I see that in the hearings Charles Fried makes a point similar to mine. August company for me, less so for him. The professors complaining about Judge Roberts continue to fall into the same trap. The notion that the courts should be a beacon for some particular substantive agenda rather than simply for scrupulous adherence to the law and the Constitution is troubling, to say the least.
Regarding one of the comments suggesting that I assume there are correct legal answers, I would say that I do not assume it, I assert it as correct and am happy to defend that assertion as to most cases. Even as to the particularly difficult cases that cannot be answered by text, history, and other relatively concrete factors, there are still numerous rules of thumb or cannons of construction that guide a judge in resolving such uncertainty. To the extent such cannons are part of the established precedents, they too help reach the "correct" answer even absent certainty from text or history.
If what people are concerned about is Judge Roberts's tendencies in areas where there are still ambiguities after faithful application of text, history, and precedent, then I think he has laid that out pretty well. He would be modest and respectful of the authority of the other branches and in that respect is likely to uphold government action in such cases, for good or ill. A narrow interpretation of constitutional limits on federal power thus should please liberals who favor expansive federal power. But that same reserve might well mean that he will not offer exansive interetations of other aspect of the Constitution as well — those restricting government power relative to individual liberties. Once again, that is the same modest view, but with different potential policy outcomes. Either way, the tendency is not based on substantive social policy considerations, but on judicial considerations and balance-of-power concerns.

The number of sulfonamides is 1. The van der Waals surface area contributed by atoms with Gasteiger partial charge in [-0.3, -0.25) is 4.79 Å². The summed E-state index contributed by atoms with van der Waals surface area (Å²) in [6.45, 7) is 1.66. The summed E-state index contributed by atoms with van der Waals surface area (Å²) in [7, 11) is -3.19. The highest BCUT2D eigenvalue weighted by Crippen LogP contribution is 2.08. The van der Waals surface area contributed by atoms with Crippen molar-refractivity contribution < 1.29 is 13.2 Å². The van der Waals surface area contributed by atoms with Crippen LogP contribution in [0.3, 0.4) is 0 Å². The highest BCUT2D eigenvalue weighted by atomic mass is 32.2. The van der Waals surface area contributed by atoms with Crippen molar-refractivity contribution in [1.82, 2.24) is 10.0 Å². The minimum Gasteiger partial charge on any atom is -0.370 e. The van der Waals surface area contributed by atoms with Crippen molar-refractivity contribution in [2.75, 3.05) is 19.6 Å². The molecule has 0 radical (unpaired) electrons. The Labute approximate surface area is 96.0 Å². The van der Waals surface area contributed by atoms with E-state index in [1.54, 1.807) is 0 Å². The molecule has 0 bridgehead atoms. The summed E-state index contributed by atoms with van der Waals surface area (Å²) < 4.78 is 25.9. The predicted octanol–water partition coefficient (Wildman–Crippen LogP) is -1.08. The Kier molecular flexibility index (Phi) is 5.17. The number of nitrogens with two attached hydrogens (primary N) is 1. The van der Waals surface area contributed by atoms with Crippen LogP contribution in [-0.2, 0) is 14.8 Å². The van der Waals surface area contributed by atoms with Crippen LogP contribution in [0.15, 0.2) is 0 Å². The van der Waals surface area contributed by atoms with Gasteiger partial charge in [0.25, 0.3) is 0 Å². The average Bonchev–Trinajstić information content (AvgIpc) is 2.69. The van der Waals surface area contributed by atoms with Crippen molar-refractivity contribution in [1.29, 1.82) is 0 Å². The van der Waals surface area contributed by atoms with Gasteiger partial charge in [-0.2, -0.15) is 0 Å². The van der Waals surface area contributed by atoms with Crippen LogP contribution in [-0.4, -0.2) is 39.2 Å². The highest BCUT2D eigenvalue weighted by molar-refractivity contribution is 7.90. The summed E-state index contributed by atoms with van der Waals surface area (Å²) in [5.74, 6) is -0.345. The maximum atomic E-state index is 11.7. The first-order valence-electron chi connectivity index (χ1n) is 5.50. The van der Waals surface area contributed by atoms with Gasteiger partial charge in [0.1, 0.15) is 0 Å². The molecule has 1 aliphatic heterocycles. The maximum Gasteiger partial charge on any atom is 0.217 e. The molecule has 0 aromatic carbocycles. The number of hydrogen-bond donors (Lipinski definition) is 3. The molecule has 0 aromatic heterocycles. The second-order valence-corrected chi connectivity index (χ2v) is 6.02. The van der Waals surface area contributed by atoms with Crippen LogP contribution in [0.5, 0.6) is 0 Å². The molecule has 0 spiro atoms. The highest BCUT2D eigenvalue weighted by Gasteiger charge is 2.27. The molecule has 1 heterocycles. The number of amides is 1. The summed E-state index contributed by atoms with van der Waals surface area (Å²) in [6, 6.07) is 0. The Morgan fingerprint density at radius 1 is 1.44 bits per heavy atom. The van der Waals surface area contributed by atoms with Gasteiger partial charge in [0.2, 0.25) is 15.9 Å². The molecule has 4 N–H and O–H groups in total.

It is the social policy that critics and Senators keep harping on, not the judicial policy issues that might well have an influence on the "correct" answer. As to the judicial policy questions, if you want a justice who will be respectful and deferential to the political branches you cannot also insist on a judge who will be a champion of individuals asserting their potential, yet ambiguous, constitutional rights against those very political branches. The fight over an aggressive vesus a deferential approach to enforcing the Constitution is a valuable one to have and one that Roberts has indeed weighed in on. (I might well take a different view on that issue than he does, but his approach is certainly the paradigm of judicial restraint, which seems to get lip service from both sides.) The question of whether he will impose his social policy preferences on areas of ambiguity strikes me as precisely the wrong view of the courts and I, for one, would hope that jurists would studiously resist such an approach. Judge Roberts has been definitive about that point as well.